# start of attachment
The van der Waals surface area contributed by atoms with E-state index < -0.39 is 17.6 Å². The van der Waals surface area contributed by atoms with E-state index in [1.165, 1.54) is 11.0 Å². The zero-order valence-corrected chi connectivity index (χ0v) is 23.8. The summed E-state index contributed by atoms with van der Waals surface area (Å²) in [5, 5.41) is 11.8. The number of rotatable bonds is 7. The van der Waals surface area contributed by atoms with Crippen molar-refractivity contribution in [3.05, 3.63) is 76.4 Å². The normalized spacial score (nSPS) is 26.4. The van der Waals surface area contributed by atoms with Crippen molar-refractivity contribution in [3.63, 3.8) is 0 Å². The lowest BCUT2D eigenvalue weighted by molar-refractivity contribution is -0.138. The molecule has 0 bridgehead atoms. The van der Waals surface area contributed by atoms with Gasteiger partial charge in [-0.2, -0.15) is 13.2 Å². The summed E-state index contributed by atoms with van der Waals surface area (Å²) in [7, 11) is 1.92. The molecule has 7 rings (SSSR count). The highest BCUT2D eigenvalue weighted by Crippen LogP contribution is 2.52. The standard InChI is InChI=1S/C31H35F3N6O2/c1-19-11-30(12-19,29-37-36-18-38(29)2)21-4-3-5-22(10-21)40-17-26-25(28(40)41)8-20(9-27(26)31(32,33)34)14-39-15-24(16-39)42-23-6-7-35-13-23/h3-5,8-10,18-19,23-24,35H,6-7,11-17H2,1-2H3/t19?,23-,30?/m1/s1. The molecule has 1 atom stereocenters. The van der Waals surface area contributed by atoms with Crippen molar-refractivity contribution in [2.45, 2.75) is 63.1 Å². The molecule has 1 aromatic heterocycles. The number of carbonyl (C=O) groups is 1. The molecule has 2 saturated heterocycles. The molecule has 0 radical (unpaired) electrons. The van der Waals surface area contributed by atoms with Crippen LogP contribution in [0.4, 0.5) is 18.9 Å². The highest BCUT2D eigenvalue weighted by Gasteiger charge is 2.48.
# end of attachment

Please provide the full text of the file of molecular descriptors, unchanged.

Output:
The van der Waals surface area contributed by atoms with E-state index < -0.39 is 17.6 Å². The van der Waals surface area contributed by atoms with E-state index in [1.165, 1.54) is 11.0 Å². The zero-order valence-corrected chi connectivity index (χ0v) is 23.8. The summed E-state index contributed by atoms with van der Waals surface area (Å²) in [5, 5.41) is 11.8. The number of rotatable bonds is 7. The van der Waals surface area contributed by atoms with Crippen molar-refractivity contribution in [3.05, 3.63) is 76.4 Å². The normalized spacial score (nSPS) is 26.4. The van der Waals surface area contributed by atoms with Crippen molar-refractivity contribution in [3.63, 3.8) is 0 Å². The lowest BCUT2D eigenvalue weighted by molar-refractivity contribution is -0.138. The molecule has 0 bridgehead atoms. The van der Waals surface area contributed by atoms with Gasteiger partial charge in [-0.2, -0.15) is 13.2 Å². The summed E-state index contributed by atoms with van der Waals surface area (Å²) in [7, 11) is 1.92. The molecule has 7 rings (SSSR count). The highest BCUT2D eigenvalue weighted by Crippen LogP contribution is 2.52. The standard InChI is InChI=1S/C31H35F3N6O2/c1-19-11-30(12-19,29-37-36-18-38(29)2)21-4-3-5-22(10-21)40-17-26-25(28(40)41)8-20(9-27(26)31(32,33)34)14-39-15-24(16-39)42-23-6-7-35-13-23/h3-5,8-10,18-19,23-24,35H,6-7,11-17H2,1-2H3/t19?,23-,30?/m1/s1. The molecule has 1 atom stereocenters. The van der Waals surface area contributed by atoms with Crippen molar-refractivity contribution in [2.45, 2.75) is 63.1 Å². The molecule has 1 aromatic heterocycles. The number of carbonyl (C=O) groups is 1. The molecule has 2 saturated heterocycles. The molecule has 0 radical (unpaired) electrons. The van der Waals surface area contributed by atoms with Crippen LogP contribution in [0.4, 0.5) is 18.9 Å². The highest BCUT2D eigenvalue weighted by Gasteiger charge is 2.48.